An occasion billed as “Your Pet’s Social Event of the Year” is just around the corner. This weekend, thousands of pets and their owners will flock to the Spokane County Fair and Expo Center for the eighth annual Pet Fest.
For animal lovers, this is a celebration of all things wild and woolly, and cute and cuddly too. Where else can you see lizards on leashes, parrots on shoulders and cats in strollers? Not to mention humans wearing snakes around their necks like scaly necklaces.
Event manager Rachael Grafmiller said, “Pet Fest has grown in attendance every year. People love their animals and are always looking for things to do with them.”
With more than 70 vendors displaying their wares, pets and their people will have lots to discover. Savvy shoppers can browse among the latest in pet paraphernalia, from grooming tools to toys.
Shopping isn’t the only activity offered. Want a professional portrait of your pet? You can have it taken here. Is your doggie stressed and anxious? An animal massage therapist and Reiki practitioner will be on hand.
Pet Fest also features plenty of participatory events, such as a talent competition. Grafmiller recalled an unusual past contestant, “A chicken balanced upside down on a little girl’s head.” But her favorite act is Chia the singing Chihuahua. “She sang, ‘How Much is That Doggie in the Window?’ ” said Grafmiller. Performances like that tend to be memorable.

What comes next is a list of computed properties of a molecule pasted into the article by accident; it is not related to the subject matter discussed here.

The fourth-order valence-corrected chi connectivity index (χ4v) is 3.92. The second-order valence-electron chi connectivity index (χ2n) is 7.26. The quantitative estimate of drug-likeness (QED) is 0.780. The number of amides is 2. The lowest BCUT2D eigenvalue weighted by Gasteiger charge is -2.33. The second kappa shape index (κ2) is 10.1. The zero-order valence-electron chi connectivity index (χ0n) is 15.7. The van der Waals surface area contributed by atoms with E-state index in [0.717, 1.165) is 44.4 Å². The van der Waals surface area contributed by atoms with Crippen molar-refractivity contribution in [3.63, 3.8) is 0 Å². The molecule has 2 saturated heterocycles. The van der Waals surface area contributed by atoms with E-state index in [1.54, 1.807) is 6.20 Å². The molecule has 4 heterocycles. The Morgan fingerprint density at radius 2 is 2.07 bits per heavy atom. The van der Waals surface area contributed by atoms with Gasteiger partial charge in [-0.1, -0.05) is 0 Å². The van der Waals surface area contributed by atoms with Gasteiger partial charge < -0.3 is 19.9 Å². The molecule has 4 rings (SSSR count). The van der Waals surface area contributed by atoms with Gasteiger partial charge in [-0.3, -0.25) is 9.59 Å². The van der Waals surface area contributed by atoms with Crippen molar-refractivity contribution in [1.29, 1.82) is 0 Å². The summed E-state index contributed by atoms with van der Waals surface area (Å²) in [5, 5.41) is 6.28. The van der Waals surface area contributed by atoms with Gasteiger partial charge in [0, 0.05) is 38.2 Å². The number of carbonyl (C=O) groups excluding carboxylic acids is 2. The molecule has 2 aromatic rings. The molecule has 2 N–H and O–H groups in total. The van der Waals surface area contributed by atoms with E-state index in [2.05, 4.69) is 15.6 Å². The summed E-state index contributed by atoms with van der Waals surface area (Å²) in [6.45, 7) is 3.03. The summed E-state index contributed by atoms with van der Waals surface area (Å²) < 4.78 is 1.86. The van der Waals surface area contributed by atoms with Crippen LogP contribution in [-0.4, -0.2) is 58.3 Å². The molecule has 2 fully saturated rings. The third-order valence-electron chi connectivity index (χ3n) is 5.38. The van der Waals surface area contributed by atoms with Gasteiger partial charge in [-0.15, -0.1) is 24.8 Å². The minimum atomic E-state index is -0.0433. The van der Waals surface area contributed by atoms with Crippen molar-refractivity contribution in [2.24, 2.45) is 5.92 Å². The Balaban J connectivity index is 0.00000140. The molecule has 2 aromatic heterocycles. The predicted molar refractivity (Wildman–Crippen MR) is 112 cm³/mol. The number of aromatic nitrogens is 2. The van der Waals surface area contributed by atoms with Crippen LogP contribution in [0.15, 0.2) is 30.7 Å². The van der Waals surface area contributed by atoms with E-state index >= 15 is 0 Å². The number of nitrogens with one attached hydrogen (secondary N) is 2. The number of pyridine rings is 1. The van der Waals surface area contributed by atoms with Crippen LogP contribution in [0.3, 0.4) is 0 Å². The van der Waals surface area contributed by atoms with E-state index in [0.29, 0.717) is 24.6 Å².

In addition, there’s a critter costume contest. “One year we had a wiener dog dressed as a hula girl and a Chihuahua dressed as a pirate,” Grafmiller said.
Those small dogs also offer two of the most popular Pet Fest events: Saturday’s Dachshund Rescue NW Wiener Dog Races and Sunday’s Taco Derby Chihuahua Races, sponsored by the Inland Empire Chihuahua Lovers.
“The Wiener Dog Races are our most popular event,” Grafmiller said. “We expect 40 to 60 dogs to race.” She said this will be the second year for the Chihuahua Races, and they’re quickly gaining in popularity. Last year’s winner, Nacho, owned by Anna Biggs, will be racing again to defend his title.
Grafmiller is particularly excited about a new event making its Pet Fest debut. Northwest Air Dogs is billed as “Washington’s own Northwest version of Big Air Dog Dock Jumping Competitions.” Dogs compete for distance, diving from a dock into a 25-foot pool. You don’t need a purebred or experienced jumper to compete; all you need is a dog and a ball or toy. “This is geared for ‘beginner’ dogs,” said Grafmiller. “The dock is lower and not as intimidating, but pro dogs are coming, too.” It’s also a good value. “There’s a $15 fee for all-day dock access,” Grafmiller said. People and pets who are new to the activity can practice as much as they want and then enter a competition.
Pet Fest is also the perfect place to add a new member to your family. Shelters from across the region bring dozens of adoptable dogs, cats, guinea pigs and rabbits. The worsening economy has led to an overflow of pets in need of good homes.
Dori Peck of the Spokane Humane Society said, “We’ll have lots of kittens available.” All of the pets the organization brings are spayed or neutered, immunized and microchipped. They even come with 30 days of free pet insurance.
As always, part of the proceeds from the event will go to the Spokane Humane Society. “We’ve partnered with Rachael (Grafmiller) since day one,” said Peck. She said the event boosts their adoption rate, in addition to being “just a ton of fun.”